Clearleft hosted the third in our Design Leadership panels in February, the second panel discussed the complex nature of balancing business needs with those of the user, and the challenges faced.
The panel explored the nuances of scaling design, and how Design Ops is integral to bridging the gap between business and user needs. On one end of the spectrum, we had Culture Trip, who Ana referred to as a ‘start-up, scale-up in hypergrowth’. Similarly, Babylon Health is growing rapidly, investing heavily in Design Ops as they become more complex, dealing with more and more markets as they scale. For both companies, however, it’s not about growth but more about how design at scale can improve the business’ relationship with the product.
On the other end of the spectrum, BT are an older, more traditional company. They are very much operating at scale with a digital team of 1,000 and a 200-strong design team. However it’s a challenge to foster a scale-up and start-up mentality within an older organisation. Since joining BT as Director of Design, Conor’s goal is to bring together the various design teams into a single digital team, reporting to the CEO. By removing some of the bloat found in traditional organisations, he has been encouraging more of an entrepreneurial mindset.
Org structure matters
When it comes to organisational structure, people are always looking for the ideal model. Balance becomes increasingly important. Simply adding one more person to the team, or one more product to the stack can see it quickly destabilise. Org structure can be a bit like building on shifting sand… although a reorg may fix a bunch of problems now, it can also create a myriad more later. Similarly, one designer embedded in a team can feel completely overwhelmed. The attempt to solve this by centralising the design team can see the whole team end up becoming a siloed resource. It’s not easy.
Organisational hierarchy is inherently problematic, it seems.
At BT, Conor is embracing the fuzziness by trying to make operational models and structures without looking at the exact skills and types of people available. Asking first ‘how do we want teams to work together’ followed by ‘how are we going to give them line management and support’ and working from there is a good start.
At Culture Trip, they tend towards simplicity, using mental models and narratives and embracing what Ana refers to as ‘the messy middle’.
In order to change the mindset in larger, more traditional companies, it seems to start with good communication from design leaders. Conor has taken three steps to elevate design to a business level:
Define who design reports into ‘at the table’. Set design as a peer to Product, as well as Engineering and Data
Change the language. Rather than the leadership team they are called the ‘Digital Enablement Team’
Re-define Design itself. Think ‘how do you define design’? How can you make it as wide as possible, encompassing product design, content design, user research and Design Ops?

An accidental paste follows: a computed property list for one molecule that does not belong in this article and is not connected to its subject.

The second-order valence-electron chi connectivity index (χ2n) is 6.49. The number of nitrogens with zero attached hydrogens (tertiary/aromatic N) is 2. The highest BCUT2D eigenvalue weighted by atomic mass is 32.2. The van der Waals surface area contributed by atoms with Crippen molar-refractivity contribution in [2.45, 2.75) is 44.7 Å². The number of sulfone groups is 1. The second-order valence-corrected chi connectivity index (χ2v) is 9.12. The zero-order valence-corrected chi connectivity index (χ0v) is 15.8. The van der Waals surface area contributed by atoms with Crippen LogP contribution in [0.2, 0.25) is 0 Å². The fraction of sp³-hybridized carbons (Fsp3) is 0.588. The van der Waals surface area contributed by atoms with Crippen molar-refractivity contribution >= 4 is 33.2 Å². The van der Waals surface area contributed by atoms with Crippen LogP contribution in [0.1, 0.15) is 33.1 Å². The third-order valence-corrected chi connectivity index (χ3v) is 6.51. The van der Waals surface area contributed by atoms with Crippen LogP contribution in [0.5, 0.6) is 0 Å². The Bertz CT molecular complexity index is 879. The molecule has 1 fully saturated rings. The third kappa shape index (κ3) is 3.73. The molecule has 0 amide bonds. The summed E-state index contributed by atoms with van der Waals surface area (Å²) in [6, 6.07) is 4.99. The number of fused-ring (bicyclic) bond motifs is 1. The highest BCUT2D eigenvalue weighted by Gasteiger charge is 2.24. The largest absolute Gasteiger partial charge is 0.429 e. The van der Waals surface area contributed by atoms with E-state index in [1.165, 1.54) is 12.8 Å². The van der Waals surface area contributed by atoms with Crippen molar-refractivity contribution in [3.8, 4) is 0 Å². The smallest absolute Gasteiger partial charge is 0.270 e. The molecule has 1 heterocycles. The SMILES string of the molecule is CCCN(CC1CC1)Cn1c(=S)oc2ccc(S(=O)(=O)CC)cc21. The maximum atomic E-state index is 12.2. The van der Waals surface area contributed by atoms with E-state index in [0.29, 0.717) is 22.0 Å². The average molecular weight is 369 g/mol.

The breadth of these steps means they can’t have a typical design process at BT. Instead they have to adopt a user-centred process with wide guard rails. The importance of language cannot be underestimated either, as we’ve spoken about before with Martyn Reding.
Babylon tries to avoid using terms like innovation and BAU altogether, arguing that when everyone has a shared mission on patient outcomes, they can flex to deliver them in different and new ways.
Ana also recommends clear guides around innovation to avoid a business obsession with the ‘new’:
Designers moving into product
There is a lot of tension now between Designers and Product that hasn’t existed before. Is this because product managers have the business acumen and language, able to have the conversations that design can’t?
More designers are moving into Product (particularly in the US) in order to influence at an organisational level. Arguably now more than ever, Design has to prove it can deliver business-level outcomes, with user outcomes as an added benefit.
Babylon, for example, has seen huge benefits in Design Directors becoming Product Directors. They are seeing unexpected levels of collaboration between Product and Design, which in turn elevates the product by removing tension and friction between teams.
Empowering teams with metrics
A bit like Maslow’s hierarchy of needs we often see different levels of metrics. The first level is no metrics; everyone works from random decisions. The next, but arguably more dangerous level, is individual team metrics which can often cause conflicts. The third level is a company-wide alignment — not necessarily the same metric, but connected ones. Andy Budd argues that nirvana is ‘having metrics so embedded in your values and culture that you don’t need to rely on them so much anymore’.
For Conor it’s about short-termism vs long-termism. Some companies have a culture or leadership that’s looking at quarterly stakeholder value whereas some choose to treat the customer properly, play the infinite game over short term gain. It’s up to both Design and Business leaders to set the right environment for both metrics and culture.
Ana as a Chief Product Director sees her role in three ways to:
- Deliver the best product for the users via other people
- Enable the environment for people to thrive and be their ‘best selves’
- Communicate strategy and choice of metrics in a way that creates empowered teams
The panel’s advice? Find the metrics that get the best results for the business. Provide clear boundaries within which teams can work, and offer the right support, resources and buy-in to make it happen. Where possible embed ‘user value’ within a metric to hit that nirvana of empowered teams.